Is FATCA history?RSS icon

Written by David Henderson on Monday 3 December 2012

It has recently been announced that implementation of the Foreign Account Tax Compliance Act, aka FATCA, has been delayed yet again. So the question I’ve been pondering is: Will the original “full fat” version of FATCA be consigned to the annals of history before it ever gets a chance to collect a dollar? I rather think it will, but does this mean that it has failed? Defiantly not, let me explain why.

The original ‘full fat’ version of FATCA, which let’s remember has been around since it was signed into US law in March 2010, has still not seen final regulations published. This is because it is unworkable. The conflict between local laws and a voluntary agreement with the US, albeit backed with the threat of a punitive withholding tax, left financial institution around the world in a no win situation. In fact legal experts tell me that of all the jurisdictions that they have examined only one would allow FATCA compliance within the local laws, not a great way for the US to find its tax cheats.

Sounds like a failure doesn’t it? And if that was the only game in town it would have been. Let us imagine what could have happened; rather than face the choice between being subject to withholding taxes or penalties of breaking local laws, financial institutions would have had to advise customers to sell US assets, causing a crash in the US economy and the value of those assets. So as American foreign policy goes FATCA was more ‘shock and awe’, than a quiet dinner with the Ambassador. What this did achieve however was increased interest from both debt ridden western nations and the rapidly growing BRIC countries in maximising their tax revenue by clamping down on tax evasion by their own individual and corporate taxpayers.

So what is the other game? Intergovernmental Agreements or IGAs. We’ve seen two different models so far for the 7 counties that have been announced, but with 50-60 countries thought to be in negotiations there could be further variation to come. IGAs help by finding a way around the local laws that would have caused the no win situation I described earlier, either by the non-US government changing the laws or by facilitation to bypassing them. And why would they do this? Well depending on the country they might want information back from the US or they might just want to ensure that their financial institutions can continue to operate and drive their economy. The important thing is that this is no longer a unilateral action being imposed on the rest of the world; it is an opportunity for collaboration.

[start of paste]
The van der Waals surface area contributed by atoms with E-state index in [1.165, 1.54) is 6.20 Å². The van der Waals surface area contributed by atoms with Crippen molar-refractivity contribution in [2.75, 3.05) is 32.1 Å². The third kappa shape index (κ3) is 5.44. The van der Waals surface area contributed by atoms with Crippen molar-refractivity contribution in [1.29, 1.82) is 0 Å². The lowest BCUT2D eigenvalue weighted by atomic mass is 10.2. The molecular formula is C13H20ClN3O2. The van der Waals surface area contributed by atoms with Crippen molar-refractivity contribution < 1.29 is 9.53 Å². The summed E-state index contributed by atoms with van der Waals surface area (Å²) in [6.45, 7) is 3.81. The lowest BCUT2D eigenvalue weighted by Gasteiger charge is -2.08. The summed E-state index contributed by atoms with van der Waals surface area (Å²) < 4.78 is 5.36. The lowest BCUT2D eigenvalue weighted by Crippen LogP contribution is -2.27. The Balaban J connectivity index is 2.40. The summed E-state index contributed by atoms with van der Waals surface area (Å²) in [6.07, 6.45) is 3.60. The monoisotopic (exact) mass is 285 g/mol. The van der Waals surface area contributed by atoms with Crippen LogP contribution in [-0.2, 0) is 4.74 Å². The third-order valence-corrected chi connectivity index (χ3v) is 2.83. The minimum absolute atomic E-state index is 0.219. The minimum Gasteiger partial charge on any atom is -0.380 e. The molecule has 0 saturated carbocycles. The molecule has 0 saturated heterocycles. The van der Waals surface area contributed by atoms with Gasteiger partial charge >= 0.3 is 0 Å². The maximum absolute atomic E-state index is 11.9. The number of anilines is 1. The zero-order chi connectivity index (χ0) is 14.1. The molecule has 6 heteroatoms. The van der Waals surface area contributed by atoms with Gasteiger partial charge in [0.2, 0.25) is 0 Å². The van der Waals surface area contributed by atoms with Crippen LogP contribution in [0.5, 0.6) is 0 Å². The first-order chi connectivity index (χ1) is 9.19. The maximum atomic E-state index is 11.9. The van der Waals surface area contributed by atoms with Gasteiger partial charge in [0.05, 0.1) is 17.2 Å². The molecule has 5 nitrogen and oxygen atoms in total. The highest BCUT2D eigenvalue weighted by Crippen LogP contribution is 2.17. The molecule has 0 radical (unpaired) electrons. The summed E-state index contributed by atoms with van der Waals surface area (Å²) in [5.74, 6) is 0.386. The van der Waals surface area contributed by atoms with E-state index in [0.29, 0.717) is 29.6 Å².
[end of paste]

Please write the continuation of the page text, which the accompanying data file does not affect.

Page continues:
One of the most interesting bits of the IGA signed by the UK includes the following:

“The Parties are committed to working with other partners, the Organisation for Economic Co-operation and Development, and the European Union, on adapting the terms of this Agreement to a common model for automatic exchange of information, including the development of reporting and due diligence standards for financial institutions.”

This seems to me to be a clear intention to expand the scope of information exchange from pure bilateral agreements between the US and FATCA Partners, to multilateral sharing across any countries that sign up, via a network of IGAs covering the globe. So as discussed in my webinar FATCA and the Tax Iceberg financial institution need to do more than just focus on finding US customers or they may find themselves repeating the exercise again and again.

“Full fat” FATCA only ever had one potential winner and many losers; did the US really think that this equivalent of “taxation without representation” would work? Who knows, but if the governments of the world act together through IGAs the impact on the financial service industry can be minimised and the opportunity for tax evasion reduced and if this increases tax revenue then, as taxpayers, we all win.

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